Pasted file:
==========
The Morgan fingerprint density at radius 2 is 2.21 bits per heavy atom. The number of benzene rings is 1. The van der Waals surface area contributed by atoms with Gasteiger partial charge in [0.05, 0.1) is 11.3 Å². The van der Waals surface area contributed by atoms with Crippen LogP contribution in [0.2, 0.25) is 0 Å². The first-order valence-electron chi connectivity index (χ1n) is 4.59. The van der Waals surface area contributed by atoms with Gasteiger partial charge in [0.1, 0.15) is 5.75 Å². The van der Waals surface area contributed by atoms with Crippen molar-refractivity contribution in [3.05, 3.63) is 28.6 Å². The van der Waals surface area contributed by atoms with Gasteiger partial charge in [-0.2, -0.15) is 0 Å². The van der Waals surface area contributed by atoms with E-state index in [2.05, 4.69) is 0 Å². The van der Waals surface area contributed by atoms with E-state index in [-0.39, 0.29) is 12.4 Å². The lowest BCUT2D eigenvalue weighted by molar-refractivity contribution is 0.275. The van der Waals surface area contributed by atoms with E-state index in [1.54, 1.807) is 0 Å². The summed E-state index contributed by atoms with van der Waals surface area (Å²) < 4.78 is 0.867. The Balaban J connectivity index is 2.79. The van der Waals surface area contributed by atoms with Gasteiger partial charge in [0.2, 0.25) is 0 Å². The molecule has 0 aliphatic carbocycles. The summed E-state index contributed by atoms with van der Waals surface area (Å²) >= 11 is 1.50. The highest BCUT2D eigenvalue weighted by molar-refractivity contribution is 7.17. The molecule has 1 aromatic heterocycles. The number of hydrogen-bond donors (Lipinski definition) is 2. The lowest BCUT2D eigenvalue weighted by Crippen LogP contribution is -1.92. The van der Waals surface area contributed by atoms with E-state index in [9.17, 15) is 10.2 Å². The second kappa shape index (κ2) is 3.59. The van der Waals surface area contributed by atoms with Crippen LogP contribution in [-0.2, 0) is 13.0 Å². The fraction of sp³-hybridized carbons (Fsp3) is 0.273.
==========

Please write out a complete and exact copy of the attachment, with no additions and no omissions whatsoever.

The Morgan fingerprint density at radius 2 is 2.21 bits per heavy atom. The number of benzene rings is 1. The van der Waals surface area contributed by atoms with Gasteiger partial charge in [0.05, 0.1) is 11.3 Å². The van der Waals surface area contributed by atoms with Crippen LogP contribution in [0.2, 0.25) is 0 Å². The first-order valence-electron chi connectivity index (χ1n) is 4.59. The van der Waals surface area contributed by atoms with Gasteiger partial charge in [0.1, 0.15) is 5.75 Å². The van der Waals surface area contributed by atoms with Crippen molar-refractivity contribution in [3.05, 3.63) is 28.6 Å². The van der Waals surface area contributed by atoms with Gasteiger partial charge in [-0.2, -0.15) is 0 Å². The van der Waals surface area contributed by atoms with E-state index in [2.05, 4.69) is 0 Å². The van der Waals surface area contributed by atoms with E-state index in [-0.39, 0.29) is 12.4 Å². The lowest BCUT2D eigenvalue weighted by molar-refractivity contribution is 0.275. The van der Waals surface area contributed by atoms with E-state index in [1.54, 1.807) is 0 Å². The summed E-state index contributed by atoms with van der Waals surface area (Å²) < 4.78 is 0.867. The Balaban J connectivity index is 2.79. The van der Waals surface area contributed by atoms with Gasteiger partial charge in [0.2, 0.25) is 0 Å². The molecule has 0 aliphatic carbocycles. The summed E-state index contributed by atoms with van der Waals surface area (Å²) >= 11 is 1.50. The highest BCUT2D eigenvalue weighted by molar-refractivity contribution is 7.17. The molecule has 1 aromatic heterocycles. The number of hydrogen-bond donors (Lipinski definition) is 2. The lowest BCUT2D eigenvalue weighted by Crippen LogP contribution is -1.92. The van der Waals surface area contributed by atoms with E-state index in [9.17, 15) is 10.2 Å². The second kappa shape index (κ2) is 3.59. The van der Waals surface area contributed by atoms with Crippen LogP contribution in [-0.2, 0) is 13.0 Å². The fraction of sp³-hybridized carbons (Fsp3) is 0.273.